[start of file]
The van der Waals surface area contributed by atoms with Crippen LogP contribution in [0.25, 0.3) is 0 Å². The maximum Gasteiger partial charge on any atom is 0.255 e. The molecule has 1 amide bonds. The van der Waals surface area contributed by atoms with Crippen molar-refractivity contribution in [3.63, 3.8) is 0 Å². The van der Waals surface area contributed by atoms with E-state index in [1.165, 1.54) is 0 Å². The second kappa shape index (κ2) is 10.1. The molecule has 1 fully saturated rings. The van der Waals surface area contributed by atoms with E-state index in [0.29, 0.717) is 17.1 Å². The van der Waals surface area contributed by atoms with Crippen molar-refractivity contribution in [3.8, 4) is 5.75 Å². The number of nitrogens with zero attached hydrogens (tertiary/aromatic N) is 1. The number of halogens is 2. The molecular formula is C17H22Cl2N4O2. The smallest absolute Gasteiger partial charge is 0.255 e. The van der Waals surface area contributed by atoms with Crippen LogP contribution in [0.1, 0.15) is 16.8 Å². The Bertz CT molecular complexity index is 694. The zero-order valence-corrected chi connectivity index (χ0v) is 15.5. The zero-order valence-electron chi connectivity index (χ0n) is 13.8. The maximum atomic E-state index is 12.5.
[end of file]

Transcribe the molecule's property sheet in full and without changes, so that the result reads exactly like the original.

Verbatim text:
The van der Waals surface area contributed by atoms with Crippen LogP contribution in [0.25, 0.3) is 0 Å². The maximum Gasteiger partial charge on any atom is 0.255 e. The molecule has 1 amide bonds. The van der Waals surface area contributed by atoms with Crippen molar-refractivity contribution in [3.63, 3.8) is 0 Å². The van der Waals surface area contributed by atoms with E-state index in [1.165, 1.54) is 0 Å². The second kappa shape index (κ2) is 10.1. The molecule has 1 fully saturated rings. The van der Waals surface area contributed by atoms with E-state index in [0.29, 0.717) is 17.1 Å². The van der Waals surface area contributed by atoms with Crippen molar-refractivity contribution in [3.8, 4) is 5.75 Å². The number of nitrogens with zero attached hydrogens (tertiary/aromatic N) is 1. The number of halogens is 2. The molecular formula is C17H22Cl2N4O2. The smallest absolute Gasteiger partial charge is 0.255 e. The van der Waals surface area contributed by atoms with Crippen LogP contribution in [0.1, 0.15) is 16.8 Å². The Bertz CT molecular complexity index is 694. The zero-order valence-corrected chi connectivity index (χ0v) is 15.5. The zero-order valence-electron chi connectivity index (χ0n) is 13.8. The maximum atomic E-state index is 12.5.